‘Fans, hang with us’: Mitchell makes plea after Jazz blow 17-point lead in loss to Suns

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SALT LAKE CITY—Donovan Mitchell slammed both hands hard against the scorers table as a “Let’s go Suns!” singing began through Vivint Arena.

Any good vibes the Utah Jazz had created over the last four days were completely erased Friday in their final home game of the regular season.

It happened again.

Utah had a 17-point lead as the game entered the fourth quarter; they lost 111-105.

If Friday’s game against the NBA-leading Phoenix Suns was viewed as a tune up for the playoffs — as the team said it was — then you might as well expect the same thing that’s happened all season to follow the Jazz into the postseason.

The Suns outscored the Jazz 36-13 in the final 12 minutes to storm back in what is now all-too-predictable fashion. The Jazz were 3 of 20 from the field in the fourth quarter, including 1of 9 from deep; the Suns were 14 of 21 with nine assists.

It was the 16th time this season the Jazz have lost a game after leading by double digits and the sixth time it has happened in the fourth quarter; three of those games came in the last two weeks against Western Conference playoff teams.

“Obviously, we did some really good things — not some, like a lot — to put ourselves in a position we’re in,” coach Quin Snyder said. “And from that point as we got into crunch time, we didn’t continue to do those.”

In the end, it was the same stuff that has been repeated over and over this season: The Jazz stopped moving the ball and then couldn’t get stops once the offense went stagnant. Soon, a 17-point lead was gone.

“I don’t think there’s some sort of like voodoo hex that’s floating around,” Snyder said. “Maybe there’s a little anxiety as those things start to happen.”

Rudy Gobert added: “I think we do overthink in the fourth, in crunch time. When we are up 17 and they creep up … and tie the game, it feels like … .” Gobert faded out and never finished his thought.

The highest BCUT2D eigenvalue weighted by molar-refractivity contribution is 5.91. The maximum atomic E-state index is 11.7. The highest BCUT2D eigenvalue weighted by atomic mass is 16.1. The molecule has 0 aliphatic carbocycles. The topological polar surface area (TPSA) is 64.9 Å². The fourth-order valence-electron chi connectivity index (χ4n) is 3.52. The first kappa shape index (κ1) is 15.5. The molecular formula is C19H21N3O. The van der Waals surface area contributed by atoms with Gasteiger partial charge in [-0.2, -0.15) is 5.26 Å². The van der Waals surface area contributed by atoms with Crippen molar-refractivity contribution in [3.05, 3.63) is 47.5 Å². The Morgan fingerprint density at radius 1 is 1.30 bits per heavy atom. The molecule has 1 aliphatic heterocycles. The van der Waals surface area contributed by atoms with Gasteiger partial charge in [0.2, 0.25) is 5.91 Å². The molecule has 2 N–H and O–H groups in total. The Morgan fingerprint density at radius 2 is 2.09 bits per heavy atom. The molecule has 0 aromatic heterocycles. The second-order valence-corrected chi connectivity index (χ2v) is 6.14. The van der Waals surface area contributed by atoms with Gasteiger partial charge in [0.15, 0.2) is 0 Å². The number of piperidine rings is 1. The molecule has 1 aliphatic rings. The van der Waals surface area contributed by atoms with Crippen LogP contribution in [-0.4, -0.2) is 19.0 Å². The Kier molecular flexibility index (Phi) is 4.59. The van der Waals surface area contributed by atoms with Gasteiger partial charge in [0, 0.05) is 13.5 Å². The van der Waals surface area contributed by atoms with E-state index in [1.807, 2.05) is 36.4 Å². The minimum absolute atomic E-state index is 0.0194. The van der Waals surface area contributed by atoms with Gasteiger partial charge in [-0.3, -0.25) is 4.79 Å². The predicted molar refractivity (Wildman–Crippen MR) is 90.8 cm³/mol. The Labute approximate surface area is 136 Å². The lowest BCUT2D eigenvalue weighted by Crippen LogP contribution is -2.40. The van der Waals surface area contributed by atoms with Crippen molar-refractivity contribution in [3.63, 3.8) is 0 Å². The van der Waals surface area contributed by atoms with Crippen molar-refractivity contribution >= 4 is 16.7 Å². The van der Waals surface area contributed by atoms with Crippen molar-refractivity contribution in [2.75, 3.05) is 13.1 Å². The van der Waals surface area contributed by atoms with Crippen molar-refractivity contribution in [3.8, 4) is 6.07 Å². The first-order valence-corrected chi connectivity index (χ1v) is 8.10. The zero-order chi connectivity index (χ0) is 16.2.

Mitchell was 0 for 6 in the fourth quarter, and Mike Conley and Bojan Bogdanovic were a combined 1 of 4 from the field. Everything before that became irrelevant once the final buzzer sounded.

Yes, the Jazz went blow for blow with the best team in the league — until the Suns did what they’ve done all season: raised their level when it mattered most. The Jazz didn’t — couldn’t? — follow follow.

Phoenix didn’t need to win the game; the Suns locked up the best record in the league long ago. It was like Phoenix added to Utah’s misery just for fun.

So what needs to change?

Mitchell thinks it’s pretty simple.

“I gotta hit a shot in the fourth,” Mitchell said. “I haven’t been good in the fourth all year. My team needs me to be that guy. I gotta rise to the occasion.”

That’s somewhat contradictory to “ball movement” and “keep playing the same way” solutions that Snyder and Gobert shared — which, honestly, might be part of the problem — but Mitchell’s probably a little bit right.

Since the All-Star break, Mitchell is shooting 30.2% from the field on 96 shot attempts and 20% on 40 shot attempts from deep in the fourth quarter. If he can return to the supernova version he’s displayed in the last two playoffs, Utah’s closing issues likely will leave.

“Hitting tough shots is my job and I haven’t done it,” Mitchell said. “… What you all may consider tough is the same reps I’ve been repping all summer. So I work to take those shots in those moments, so now I just gotta go out and hit them. There’s no other formula to it .”

And with the memory of his past successes, he made a final plea to Jazz fans: “I know it sucks. Fans, hang with us. I promise you, we’ll be all right.”

Ryan Miller has covered the Utah Jazz for KSL.com since 2018.

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